Wabi-sabi

Wabi-sabi is a Japanese aesthetic concept that finds beauty in imperfection and the universe’s natural cycle of growth, decay, and death.

Embracing wabi-sabi means eschewing the unnecessary, getting rid of the clutter and valuing authenticity above all else.

Wabi-sabi requires us to accept the reality that nothing lasts, nothing is finished, and nothing is perfect. It requires us to not only believe that this is okay, but to see that there is great power and serenity in the practice.

For me, it is precisely my wrong-headed attachment to a concept of perfection that keeps me spinning, stuck in my fear of shipping.

For me, I can easily get distracted, adding complexity to a project or adorning an idea with superficiality, when it’s more than good enough just as it is.

For me, it’s so easy to see the risk in being wrong, without seeing the risk of inaction and the uselessness of endless worry.

When I inject wabi-sabi into my creative process, I produce more and stress less.

When I practice wabi-sabi I am able to fail better.

And that’s perfect enough for me.

 

 

 

All in

There is no shortage of business bestsellers, insightful white-papers and Harvard Business Review articles regaling us with multi-point programs to drive successful growth strategies. Consultants abound–including this guy–pushing clever frameworks to guide your brand to the corporate promised land.

Best demonstrated practices. Core capabilities. Disruptive innovation. Business process re-engineering. We’ve heard it all.

Yet despite an abundance of knowing, there is a paucity of doing. The same companies with the same access to the same information–employing high quality, well-intentioned  executives–get widely (and sometimes wildly) different results.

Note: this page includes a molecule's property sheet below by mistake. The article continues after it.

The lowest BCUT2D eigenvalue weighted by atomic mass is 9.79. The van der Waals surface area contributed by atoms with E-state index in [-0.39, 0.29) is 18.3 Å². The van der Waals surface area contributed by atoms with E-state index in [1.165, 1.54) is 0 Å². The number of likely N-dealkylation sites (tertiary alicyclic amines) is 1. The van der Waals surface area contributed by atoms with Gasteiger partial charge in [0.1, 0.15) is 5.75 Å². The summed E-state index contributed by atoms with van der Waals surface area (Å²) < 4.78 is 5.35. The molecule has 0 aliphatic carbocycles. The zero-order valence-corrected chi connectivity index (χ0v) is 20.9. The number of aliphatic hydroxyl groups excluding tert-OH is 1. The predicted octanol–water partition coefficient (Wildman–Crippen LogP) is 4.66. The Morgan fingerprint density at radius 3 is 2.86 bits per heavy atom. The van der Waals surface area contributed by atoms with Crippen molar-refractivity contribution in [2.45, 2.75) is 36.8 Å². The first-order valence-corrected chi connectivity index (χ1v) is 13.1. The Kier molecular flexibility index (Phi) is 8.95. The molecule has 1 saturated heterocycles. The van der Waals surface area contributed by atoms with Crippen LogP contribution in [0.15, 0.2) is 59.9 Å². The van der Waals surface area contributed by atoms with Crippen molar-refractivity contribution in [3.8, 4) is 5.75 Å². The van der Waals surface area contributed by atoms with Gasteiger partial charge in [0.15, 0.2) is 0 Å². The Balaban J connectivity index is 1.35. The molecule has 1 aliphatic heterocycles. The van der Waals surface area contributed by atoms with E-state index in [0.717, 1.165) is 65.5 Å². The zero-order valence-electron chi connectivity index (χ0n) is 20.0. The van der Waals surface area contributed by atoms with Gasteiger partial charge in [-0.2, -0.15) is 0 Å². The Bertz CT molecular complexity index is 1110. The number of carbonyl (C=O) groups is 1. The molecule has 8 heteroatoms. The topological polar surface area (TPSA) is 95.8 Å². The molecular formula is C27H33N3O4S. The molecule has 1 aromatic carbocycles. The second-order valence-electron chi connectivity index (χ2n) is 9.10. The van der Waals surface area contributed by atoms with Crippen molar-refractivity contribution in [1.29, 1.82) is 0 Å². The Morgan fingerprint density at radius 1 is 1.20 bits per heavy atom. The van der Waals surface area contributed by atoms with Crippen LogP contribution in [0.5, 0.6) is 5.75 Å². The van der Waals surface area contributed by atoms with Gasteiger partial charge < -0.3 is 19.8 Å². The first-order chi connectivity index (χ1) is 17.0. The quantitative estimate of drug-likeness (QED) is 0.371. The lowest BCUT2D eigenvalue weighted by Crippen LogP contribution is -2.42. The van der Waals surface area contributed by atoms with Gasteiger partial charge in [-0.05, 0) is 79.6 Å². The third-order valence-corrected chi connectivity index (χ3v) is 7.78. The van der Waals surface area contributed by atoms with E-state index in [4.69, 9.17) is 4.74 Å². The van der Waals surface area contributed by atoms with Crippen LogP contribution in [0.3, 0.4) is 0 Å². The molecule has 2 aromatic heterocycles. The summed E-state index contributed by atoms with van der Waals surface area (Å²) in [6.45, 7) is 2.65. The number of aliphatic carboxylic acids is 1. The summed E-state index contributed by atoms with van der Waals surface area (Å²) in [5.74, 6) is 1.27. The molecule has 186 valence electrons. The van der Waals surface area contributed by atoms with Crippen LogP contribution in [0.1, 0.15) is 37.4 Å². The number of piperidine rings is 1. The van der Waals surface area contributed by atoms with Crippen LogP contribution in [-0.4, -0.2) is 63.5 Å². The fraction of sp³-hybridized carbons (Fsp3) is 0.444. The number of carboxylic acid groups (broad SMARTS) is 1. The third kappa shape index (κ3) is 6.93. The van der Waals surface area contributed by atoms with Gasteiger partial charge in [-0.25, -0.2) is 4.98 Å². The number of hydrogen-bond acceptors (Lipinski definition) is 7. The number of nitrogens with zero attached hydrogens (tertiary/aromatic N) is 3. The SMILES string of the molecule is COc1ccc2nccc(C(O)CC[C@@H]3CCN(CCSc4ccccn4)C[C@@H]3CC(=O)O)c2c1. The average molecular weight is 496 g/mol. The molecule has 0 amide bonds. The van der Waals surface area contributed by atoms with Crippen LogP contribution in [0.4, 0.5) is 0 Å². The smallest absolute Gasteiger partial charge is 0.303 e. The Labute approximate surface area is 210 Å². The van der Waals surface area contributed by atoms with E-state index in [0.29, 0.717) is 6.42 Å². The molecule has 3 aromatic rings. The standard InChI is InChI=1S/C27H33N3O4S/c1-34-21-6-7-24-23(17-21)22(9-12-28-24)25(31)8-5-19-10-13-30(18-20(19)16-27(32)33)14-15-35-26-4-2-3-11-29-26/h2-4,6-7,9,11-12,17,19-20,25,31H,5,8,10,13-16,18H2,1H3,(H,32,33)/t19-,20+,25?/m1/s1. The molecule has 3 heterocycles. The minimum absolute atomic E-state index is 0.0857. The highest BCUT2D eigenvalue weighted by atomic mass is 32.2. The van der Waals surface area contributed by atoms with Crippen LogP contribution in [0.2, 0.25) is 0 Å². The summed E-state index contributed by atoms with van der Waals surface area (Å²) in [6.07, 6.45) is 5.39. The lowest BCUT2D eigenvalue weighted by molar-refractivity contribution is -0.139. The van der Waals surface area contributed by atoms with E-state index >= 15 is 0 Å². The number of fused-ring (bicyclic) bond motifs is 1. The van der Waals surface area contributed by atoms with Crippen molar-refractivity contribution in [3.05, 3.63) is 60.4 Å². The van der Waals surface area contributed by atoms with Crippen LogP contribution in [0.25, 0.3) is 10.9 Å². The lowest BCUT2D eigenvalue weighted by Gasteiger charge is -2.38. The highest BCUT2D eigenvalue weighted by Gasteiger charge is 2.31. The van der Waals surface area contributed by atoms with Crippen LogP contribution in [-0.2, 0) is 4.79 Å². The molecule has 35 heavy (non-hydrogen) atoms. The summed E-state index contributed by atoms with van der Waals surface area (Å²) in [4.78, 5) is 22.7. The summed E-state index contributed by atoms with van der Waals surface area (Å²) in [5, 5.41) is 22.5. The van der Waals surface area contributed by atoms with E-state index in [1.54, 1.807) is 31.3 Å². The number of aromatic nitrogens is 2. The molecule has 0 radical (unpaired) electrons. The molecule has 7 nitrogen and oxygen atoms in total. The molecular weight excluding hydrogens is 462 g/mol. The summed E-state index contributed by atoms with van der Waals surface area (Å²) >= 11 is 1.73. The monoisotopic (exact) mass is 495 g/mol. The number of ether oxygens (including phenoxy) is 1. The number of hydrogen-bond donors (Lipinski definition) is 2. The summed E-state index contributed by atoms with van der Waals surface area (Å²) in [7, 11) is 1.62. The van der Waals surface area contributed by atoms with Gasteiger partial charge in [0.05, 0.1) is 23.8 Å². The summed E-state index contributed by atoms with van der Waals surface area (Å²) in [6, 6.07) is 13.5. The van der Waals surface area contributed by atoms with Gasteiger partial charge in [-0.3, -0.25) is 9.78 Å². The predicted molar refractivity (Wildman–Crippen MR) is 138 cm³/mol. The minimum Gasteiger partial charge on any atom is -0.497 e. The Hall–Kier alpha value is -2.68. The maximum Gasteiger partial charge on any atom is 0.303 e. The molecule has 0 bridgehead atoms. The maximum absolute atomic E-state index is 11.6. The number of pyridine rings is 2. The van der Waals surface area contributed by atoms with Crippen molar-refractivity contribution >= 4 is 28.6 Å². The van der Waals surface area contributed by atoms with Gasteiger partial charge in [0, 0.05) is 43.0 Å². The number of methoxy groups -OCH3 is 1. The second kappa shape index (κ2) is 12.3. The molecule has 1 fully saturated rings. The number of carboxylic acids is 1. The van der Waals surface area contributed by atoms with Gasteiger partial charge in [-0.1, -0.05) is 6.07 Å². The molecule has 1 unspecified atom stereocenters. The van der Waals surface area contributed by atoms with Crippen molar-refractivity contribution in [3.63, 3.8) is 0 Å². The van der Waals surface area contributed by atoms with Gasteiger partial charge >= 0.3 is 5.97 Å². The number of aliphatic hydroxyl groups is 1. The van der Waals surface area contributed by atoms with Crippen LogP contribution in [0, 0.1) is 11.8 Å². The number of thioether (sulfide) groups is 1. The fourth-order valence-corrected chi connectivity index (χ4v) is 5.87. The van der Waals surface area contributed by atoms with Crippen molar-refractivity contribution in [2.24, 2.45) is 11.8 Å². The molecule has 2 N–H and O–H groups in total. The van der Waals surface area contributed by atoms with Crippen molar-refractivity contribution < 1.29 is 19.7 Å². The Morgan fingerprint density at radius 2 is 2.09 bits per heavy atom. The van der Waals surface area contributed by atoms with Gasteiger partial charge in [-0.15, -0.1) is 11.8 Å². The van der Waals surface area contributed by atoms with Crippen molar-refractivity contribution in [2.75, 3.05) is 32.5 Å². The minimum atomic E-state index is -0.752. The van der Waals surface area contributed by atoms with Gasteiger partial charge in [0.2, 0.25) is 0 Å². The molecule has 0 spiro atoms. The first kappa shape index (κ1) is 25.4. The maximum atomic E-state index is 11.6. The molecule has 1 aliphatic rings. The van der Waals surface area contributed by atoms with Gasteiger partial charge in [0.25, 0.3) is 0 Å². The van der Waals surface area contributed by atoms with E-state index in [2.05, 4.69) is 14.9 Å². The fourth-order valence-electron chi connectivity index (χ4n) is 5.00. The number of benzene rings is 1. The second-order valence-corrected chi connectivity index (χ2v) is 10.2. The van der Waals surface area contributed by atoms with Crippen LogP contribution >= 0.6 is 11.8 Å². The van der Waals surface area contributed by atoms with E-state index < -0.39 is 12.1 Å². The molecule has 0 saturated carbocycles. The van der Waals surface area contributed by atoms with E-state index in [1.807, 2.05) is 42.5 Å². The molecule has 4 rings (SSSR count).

Having spent more than a decade working in omni-channel retail driving customer-centric growth initiatives, I’m often asked which company is the leader in this space. I usually say Nordstrom.

I led strategy and multi-channel marketing at Neiman Marcus during the time Nordstrom began investing in customer-centricity and cross-channel integration. So I can spout chapter and verse about the differences between our approaches and all the opportunities we missed. But with Neiman’s announcement this week of their new customer-centric organization (better late than never!) there are a few key things to point out:

  • Neiman’s has a lot of catching up to do
  • We knew the same things Nordstrom knew when they aggressively committed to their strategy nearly a decade ago
  • Nordstrom acted, we (mostly) watched.

We can quibble about some of the facts and the differences in our relative situations, but when it comes down to why they are the leader and Neiman’s–and plenty of others–are playing catching up, it comes down to this:

  • Nordstrom had a CEO who fundamentally believed in the vision and who committed to going beyond short-term pressures and strict ROI calculations
  • They went all in.

In a world that moves faster and faster all the time, organizations are really left with two core strategic options: Wait and see or go all in. Most choose the former and end up going out of business or stuck in the muddling middle.

Going all in doesn’t mean investing with reckless abandon or rolling the dice. Most all in companies do plenty of testing and learning. But testing with a view toward scaling up or moving on is a sign of commitment and strength not uncertainty and weakness.

Going all in must start at the top, with an executive who is wired to say yes. An all in strategy is fraught with risk. Mistakes will be made. You need a boss who has your back.

Going all in necessarily requires a supportive culture, but without complete organizational commitment it’s not nearly enough.

Going all in doesn’t pre-suppose a journey without bumps in the road. All in companies know how to fail better.

Culture eats strategy for breakfast?

Commitment eats strategy for lunch, dinner and a late night snack.

 

Okay, so what’s your plan?

It’s so easy to be the judge or critic.

It’s so easy to dismiss a new idea.

It’s so easy to do absolutely nothing. Until it’s not.

Being hesitant to adopt a radical new organization structure to address changing customer demands is understandable. It’s risky. But the problems and opportunities don’t disappear because you won’t act.